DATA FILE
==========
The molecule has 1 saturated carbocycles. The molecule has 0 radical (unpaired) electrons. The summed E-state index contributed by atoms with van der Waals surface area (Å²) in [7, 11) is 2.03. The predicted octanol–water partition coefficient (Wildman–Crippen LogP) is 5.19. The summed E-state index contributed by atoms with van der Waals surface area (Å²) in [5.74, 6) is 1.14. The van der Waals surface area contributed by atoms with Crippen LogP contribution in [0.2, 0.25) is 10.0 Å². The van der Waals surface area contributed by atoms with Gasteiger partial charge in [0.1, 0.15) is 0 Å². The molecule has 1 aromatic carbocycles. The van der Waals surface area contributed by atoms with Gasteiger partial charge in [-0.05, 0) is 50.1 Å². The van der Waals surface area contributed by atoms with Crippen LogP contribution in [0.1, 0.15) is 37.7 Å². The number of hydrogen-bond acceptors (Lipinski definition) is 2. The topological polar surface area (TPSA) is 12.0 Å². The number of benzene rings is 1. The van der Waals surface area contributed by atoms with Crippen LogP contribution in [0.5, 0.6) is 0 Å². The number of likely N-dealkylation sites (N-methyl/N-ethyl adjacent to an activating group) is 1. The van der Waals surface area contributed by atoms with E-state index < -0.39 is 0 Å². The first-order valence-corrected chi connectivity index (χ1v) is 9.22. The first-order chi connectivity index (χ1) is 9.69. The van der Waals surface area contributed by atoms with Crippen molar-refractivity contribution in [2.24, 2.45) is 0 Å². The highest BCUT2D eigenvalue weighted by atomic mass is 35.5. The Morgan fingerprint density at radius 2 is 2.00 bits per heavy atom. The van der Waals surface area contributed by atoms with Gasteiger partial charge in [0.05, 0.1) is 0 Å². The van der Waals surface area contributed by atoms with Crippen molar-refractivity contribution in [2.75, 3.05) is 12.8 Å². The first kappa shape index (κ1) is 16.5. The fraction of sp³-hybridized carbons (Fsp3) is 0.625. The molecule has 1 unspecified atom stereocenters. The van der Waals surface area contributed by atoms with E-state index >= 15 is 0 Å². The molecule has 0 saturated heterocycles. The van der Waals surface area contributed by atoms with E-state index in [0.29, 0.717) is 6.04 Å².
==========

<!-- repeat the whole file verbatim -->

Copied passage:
The molecule has 1 saturated carbocycles. The molecule has 0 radical (unpaired) electrons. The summed E-state index contributed by atoms with van der Waals surface area (Å²) in [7, 11) is 2.03. The predicted octanol–water partition coefficient (Wildman–Crippen LogP) is 5.19. The summed E-state index contributed by atoms with van der Waals surface area (Å²) in [5.74, 6) is 1.14. The van der Waals surface area contributed by atoms with Crippen LogP contribution in [0.2, 0.25) is 10.0 Å². The van der Waals surface area contributed by atoms with Gasteiger partial charge in [0.1, 0.15) is 0 Å². The molecule has 1 aromatic carbocycles. The van der Waals surface area contributed by atoms with Gasteiger partial charge in [-0.05, 0) is 50.1 Å². The van der Waals surface area contributed by atoms with Crippen LogP contribution in [0.1, 0.15) is 37.7 Å². The number of hydrogen-bond acceptors (Lipinski definition) is 2. The topological polar surface area (TPSA) is 12.0 Å². The number of benzene rings is 1. The van der Waals surface area contributed by atoms with Crippen LogP contribution in [0.5, 0.6) is 0 Å². The number of likely N-dealkylation sites (N-methyl/N-ethyl adjacent to an activating group) is 1. The van der Waals surface area contributed by atoms with E-state index < -0.39 is 0 Å². The first-order valence-corrected chi connectivity index (χ1v) is 9.22. The first-order chi connectivity index (χ1) is 9.69. The van der Waals surface area contributed by atoms with Crippen molar-refractivity contribution in [2.24, 2.45) is 0 Å². The highest BCUT2D eigenvalue weighted by atomic mass is 35.5. The Morgan fingerprint density at radius 2 is 2.00 bits per heavy atom. The van der Waals surface area contributed by atoms with Gasteiger partial charge in [0.05, 0.1) is 0 Å². The van der Waals surface area contributed by atoms with Crippen molar-refractivity contribution in [2.75, 3.05) is 12.8 Å². The first kappa shape index (κ1) is 16.5. The fraction of sp³-hybridized carbons (Fsp3) is 0.625. The molecule has 1 unspecified atom stereocenters. The van der Waals surface area contributed by atoms with E-state index >= 15 is 0 Å². The molecule has 0 saturated heterocycles. The van der Waals surface area contributed by atoms with E-state index in [0.29, 0.717) is 6.04 Å².